Racist overtones mean ‘Maryland, My Maryland’ set to lose status
USA: Hope you’ve enjoyed the mass drunken renditions of ‘Maryland, My Maryland’ at Preakness Stakes past. Because chances are you won’t be hearing it in the future.
Maryland’s controversial state song won’t be heard at the Pimlico Classic when it finally takes place on October 3, ending a tradition dating back to 1909.
Like Kentucky Derby anthem ‘My Old Kentucky Home’ – bugled rather than sung behind-closed-doors at Churchill Downs earlier this month – ‘Maryland, My Maryland’ carries problematic overtones in the modern era.
Especially, it hardly need be said, amid worldwide Black Lives Matter demonstrations following the death of George Floyd.
The poem from which the song’s lyrics are derived was written in 1861 by James Ryder Randall “to spur Maryland to secede from the Union and join the Confederacy”, according to the Blood-Horse.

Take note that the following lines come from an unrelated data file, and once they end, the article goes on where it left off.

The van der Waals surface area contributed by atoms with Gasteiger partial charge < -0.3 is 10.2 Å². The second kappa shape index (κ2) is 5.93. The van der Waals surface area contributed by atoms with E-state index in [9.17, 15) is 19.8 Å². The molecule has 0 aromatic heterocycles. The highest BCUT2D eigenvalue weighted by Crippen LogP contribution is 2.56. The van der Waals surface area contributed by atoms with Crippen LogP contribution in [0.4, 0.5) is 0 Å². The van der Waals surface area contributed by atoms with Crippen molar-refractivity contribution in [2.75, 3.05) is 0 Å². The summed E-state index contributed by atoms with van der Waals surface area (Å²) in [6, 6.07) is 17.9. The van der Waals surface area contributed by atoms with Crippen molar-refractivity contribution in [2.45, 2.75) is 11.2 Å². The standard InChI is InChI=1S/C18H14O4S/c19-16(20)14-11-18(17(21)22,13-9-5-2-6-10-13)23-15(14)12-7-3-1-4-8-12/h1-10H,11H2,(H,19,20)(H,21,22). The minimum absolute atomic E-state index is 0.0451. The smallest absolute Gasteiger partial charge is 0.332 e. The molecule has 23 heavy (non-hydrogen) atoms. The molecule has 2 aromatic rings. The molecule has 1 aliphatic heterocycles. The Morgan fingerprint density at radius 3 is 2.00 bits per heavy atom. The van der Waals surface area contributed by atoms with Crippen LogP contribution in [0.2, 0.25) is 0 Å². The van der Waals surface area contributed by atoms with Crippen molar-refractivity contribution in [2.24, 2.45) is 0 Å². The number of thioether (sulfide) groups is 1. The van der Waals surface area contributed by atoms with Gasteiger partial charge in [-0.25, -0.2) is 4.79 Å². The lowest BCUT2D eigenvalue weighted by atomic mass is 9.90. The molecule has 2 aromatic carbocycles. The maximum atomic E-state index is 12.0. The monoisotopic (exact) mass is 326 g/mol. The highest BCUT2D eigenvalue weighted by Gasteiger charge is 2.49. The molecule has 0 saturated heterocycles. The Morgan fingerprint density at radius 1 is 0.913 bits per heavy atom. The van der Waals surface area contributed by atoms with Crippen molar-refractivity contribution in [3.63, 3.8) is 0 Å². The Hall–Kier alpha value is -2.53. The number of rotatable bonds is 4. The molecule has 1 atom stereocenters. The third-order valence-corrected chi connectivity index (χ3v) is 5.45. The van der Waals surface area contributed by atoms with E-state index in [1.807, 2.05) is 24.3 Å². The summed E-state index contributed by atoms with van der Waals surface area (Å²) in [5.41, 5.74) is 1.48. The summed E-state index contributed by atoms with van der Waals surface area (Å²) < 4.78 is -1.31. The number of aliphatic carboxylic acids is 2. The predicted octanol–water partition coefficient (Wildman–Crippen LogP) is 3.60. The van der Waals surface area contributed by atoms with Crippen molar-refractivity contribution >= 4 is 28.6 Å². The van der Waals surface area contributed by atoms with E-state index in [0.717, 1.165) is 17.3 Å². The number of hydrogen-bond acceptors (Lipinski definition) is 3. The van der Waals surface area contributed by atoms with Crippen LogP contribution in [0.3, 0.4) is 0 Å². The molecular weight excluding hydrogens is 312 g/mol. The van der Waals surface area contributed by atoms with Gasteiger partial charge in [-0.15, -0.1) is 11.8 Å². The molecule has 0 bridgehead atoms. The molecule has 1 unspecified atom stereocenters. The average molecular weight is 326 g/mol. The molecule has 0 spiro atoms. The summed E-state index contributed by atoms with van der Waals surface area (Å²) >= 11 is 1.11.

A quick trawl of the internet reveals a full-length version by Tennessee Ernie Ford (face superimposed on a Confederate flag) posted by someone called ‘Southern Gentleman’ on YouTube. “Northern scum” is one memorable epithet contained therein, while Abraham Lincoln is described as a “despot” – though, admittedly, not in the stanza they belt out at Pimlico.
Be that as it may, amid moves from Baltimore legislators to remove official status as Maryland’s state song, it has been ditched by the Maryland Jockey Club for 2020, while the G2 event formerly known as the Dixie Stakes, the state’s oldest stakes race, reverts to its original title as the Dinner Party Stakes. The first Dinner Party Stakes in 1870 was won by none other than Preakness himself.
Fortunately, there are no similar issues with the traditional pre-race singalong at the Belmont Stakes, which is a truncated version of Frank Sinatra’s ‘Theme from New York, New York’.